The Infrahyoid Muscles

Written by Oliver Jones

Last updated April 26, 2024 • 37 Revisions •

The infrahyoid muscles are a group of four muscles that are located inferiorly to the hyoid bone in the neck. They can be divided into two groups:

  • Superficial plane – omohyoid and sternohyoid muscles.
  • Deep plane – sternothyroid and thyrohyoid muscles.

The arterial supply to the infrahyoid muscles is via the superior and inferior thyroid arteries, with venous drainage via the corresponding veins.

In this article, we shall look at the anatomy of the infrahyoid muscles – their attachments, actions and innervations.

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The omohyoid is comprised of two muscle bellies, which are connected by a muscular tendon.

  • Attachments:
    • Superior belly arises from the hyoid bone and inferior belly arises from the scapula.
    • Two muscle bellies are connected by an intermediate tendon, which is anchored to the clavicle by the deep cervical fascia.
  • Actions: Depresses the hyoid bone.
  • Innervation: Anterior rami of C1-C3, carried by a branch of the ansa cervicalis.

Fig 1
Lateral view of the infrahyoid muscles of the neck.

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The sternohyoid muscle is located in the superficial plane of the neck, along with the omohyoid muscle.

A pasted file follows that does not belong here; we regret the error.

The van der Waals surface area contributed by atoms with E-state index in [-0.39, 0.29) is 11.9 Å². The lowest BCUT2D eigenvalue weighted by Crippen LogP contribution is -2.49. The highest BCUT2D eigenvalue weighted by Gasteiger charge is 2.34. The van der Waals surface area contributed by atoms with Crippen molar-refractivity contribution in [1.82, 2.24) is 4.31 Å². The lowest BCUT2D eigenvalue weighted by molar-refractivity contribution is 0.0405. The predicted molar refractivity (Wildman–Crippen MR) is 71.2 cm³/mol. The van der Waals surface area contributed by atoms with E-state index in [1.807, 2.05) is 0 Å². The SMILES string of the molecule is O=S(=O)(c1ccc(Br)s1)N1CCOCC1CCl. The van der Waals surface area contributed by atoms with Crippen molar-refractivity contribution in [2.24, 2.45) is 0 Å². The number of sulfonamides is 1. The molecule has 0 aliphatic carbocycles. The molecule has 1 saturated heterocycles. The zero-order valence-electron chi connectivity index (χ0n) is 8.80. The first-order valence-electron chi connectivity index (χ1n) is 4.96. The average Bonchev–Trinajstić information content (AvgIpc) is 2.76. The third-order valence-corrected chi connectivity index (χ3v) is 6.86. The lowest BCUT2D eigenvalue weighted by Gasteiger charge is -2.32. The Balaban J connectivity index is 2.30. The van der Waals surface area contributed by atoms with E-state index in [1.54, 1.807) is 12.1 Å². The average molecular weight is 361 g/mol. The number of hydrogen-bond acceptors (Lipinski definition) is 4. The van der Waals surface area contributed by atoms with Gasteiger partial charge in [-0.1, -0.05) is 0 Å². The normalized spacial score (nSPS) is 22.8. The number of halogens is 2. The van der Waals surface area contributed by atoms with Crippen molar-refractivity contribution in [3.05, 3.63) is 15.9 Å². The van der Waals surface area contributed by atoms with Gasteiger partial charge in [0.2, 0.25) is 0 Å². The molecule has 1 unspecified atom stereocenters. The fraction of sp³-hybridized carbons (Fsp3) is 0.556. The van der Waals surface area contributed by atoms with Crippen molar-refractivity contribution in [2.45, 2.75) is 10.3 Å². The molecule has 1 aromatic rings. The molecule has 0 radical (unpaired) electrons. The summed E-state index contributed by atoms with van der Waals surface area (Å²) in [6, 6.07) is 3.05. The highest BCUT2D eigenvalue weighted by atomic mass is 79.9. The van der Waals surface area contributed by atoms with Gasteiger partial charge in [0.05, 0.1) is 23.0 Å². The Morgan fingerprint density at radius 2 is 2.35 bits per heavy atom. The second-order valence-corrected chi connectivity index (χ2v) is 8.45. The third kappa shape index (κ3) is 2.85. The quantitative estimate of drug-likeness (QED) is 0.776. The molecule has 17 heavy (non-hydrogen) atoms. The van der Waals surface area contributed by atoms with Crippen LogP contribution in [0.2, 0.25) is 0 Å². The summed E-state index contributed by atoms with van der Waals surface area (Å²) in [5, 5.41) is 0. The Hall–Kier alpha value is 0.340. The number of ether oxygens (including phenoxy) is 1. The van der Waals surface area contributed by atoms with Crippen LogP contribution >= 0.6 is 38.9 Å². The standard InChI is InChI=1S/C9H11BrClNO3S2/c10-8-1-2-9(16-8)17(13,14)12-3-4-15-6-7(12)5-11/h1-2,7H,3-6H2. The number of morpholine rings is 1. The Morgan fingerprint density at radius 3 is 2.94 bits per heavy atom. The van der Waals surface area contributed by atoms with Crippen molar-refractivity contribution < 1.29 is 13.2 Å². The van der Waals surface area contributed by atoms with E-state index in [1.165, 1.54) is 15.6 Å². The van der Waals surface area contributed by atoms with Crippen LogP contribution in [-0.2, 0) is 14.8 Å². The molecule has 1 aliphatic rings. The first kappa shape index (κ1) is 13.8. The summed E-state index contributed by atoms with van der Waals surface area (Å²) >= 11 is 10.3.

• Attachments: Originates from the sternum and sternoclavicular joint. Ascends to insert onto the hyoid bone.
  • Actions: Depresses the hyoid bone.
  • Innervation: Anterior rami of C1-C3, carried by a branch of the ansa cervicalis.


The sternothyroid muscle is a wide muscle, located underneath the sternohyoid in the deep plane of the neck.

  • Attachments: Arises from the manubrium of the sternum and attaches to the thyroid cartilage.
  • Actions: Depresses the thyroid cartilage.
  • Innervation:  Anterior rami of C1-C3, carried by a branch of the ansa cervicalis.


The thyrohyoid is a short band of muscle, thought to be a continuation of the sternothyroid muscle.

  • Attachments: Arises from the thyroid cartilage of the larynx and ascends to attach to the hyoid bone.
  • Actions: Depresses the hyoid. If the hyoid bone is fixed, it can elevate the larynx.
  • Innervation: Anterior ramus of C1, carried within the hypoglossal nerve.

Fig 2
Anterior view of the infrahyoid muscles of the neck.

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